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New survey finds one in three teens text while driving

We’ve all seen it, we pull up to a stoplight and the motorist in the next car is on their phone, eyes down, distracted. It’s widely known to be dangerous and yet, it still occurs. In the United States, distracted driving is a leading cause of traffic fatalities and injuries each year. Distractions while driving can be anything that takes your attention from the roadway including cell phone use, eating or adjusting the radio.

According to the Centers for Disease Control (CDC), the use of electronic devices is the leading cause of distracted driving crashes. The CDC states that texting while driving is especially alarming as it combines the three dangerous factors of distraction: it takes your eyes off the road, your hands off the wheel and your mind off driving. Sending or reading a text for a full five seconds is equivalent to covering the span of a football field if you’re traveling at 55 MPH.

Teenagers most at-risk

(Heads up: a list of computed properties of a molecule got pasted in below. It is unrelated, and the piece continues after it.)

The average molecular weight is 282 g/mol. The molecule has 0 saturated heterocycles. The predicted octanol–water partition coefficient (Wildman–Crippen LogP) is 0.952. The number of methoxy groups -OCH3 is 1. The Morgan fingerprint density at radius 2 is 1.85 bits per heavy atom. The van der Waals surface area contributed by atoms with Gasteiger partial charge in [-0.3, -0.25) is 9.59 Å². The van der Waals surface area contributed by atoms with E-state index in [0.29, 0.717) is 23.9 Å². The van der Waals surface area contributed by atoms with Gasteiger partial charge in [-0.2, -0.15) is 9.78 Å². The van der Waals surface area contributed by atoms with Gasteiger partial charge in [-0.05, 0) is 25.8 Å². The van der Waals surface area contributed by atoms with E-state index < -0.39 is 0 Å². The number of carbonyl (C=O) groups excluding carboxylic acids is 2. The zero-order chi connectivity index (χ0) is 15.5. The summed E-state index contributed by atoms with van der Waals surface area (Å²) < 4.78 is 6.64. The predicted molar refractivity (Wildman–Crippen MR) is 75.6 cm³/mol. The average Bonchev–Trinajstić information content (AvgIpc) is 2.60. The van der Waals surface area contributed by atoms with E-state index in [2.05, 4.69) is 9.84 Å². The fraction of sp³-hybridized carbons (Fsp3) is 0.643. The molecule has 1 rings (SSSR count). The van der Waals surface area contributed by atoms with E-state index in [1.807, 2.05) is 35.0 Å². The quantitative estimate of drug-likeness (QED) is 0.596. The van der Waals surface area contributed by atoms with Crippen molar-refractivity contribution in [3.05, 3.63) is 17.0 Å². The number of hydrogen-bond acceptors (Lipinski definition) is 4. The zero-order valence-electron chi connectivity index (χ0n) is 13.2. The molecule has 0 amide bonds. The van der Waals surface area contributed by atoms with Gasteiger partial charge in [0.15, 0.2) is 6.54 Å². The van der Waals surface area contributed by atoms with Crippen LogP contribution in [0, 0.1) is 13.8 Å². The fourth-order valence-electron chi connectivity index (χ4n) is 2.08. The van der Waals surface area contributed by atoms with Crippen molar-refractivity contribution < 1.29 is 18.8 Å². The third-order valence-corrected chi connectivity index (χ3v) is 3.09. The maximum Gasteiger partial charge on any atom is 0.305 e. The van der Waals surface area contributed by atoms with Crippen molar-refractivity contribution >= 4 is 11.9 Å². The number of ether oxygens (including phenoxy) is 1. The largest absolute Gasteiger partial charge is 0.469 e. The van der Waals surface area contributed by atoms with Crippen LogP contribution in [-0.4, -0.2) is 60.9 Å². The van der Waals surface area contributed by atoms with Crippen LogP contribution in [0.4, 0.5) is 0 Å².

Teenagers and young adults are the most at-risk age group for this type of dangerous behavior – people aged 16-24 account for the highest number of distracted driving crashes across the United States. New laws and national ad campaigns have targeted teens and young adults for years in hopes of reducing the occurrence of texting while driving. However, new research published in the American Academy of Family Physicians finds that teenagers are still the biggest offenders.

The study found that one in three teens admitted to texting while driving or sending an email from behind the wheel at least once in the last 30 days. It also found that the frequency of texting while driving increased with age and that those 18 or older were more likely to text more often. The study authors suggest that phone use may also be more widespread as the survey asked only about texting or sending emails, not sending pictures or using social media while driving. Many states have laws that make texting while driving illegal, and most teens know it’s wrong, but the behavior continues.

Parents can discourage the behavior

If you’re the parent of a teenager, there are ways to discourage teens and young adults from using their phones while driving:

  • Lead by example and model safe driving by keeping your eyes and focus on the road.
  • Provide monetary incentives for safe driving choices.
  • Install apps that discourage or prevent phone use while driving.
  • Set rules about texting and driving for your family with firm consequences.
  • Educate kids about the risks and dangers of distracted driving.

Distracted driving is a big problem that’s entirely preventable. Talking with your teen about the dangers of texting while driving can help to change their behaviors for safer outcomes.

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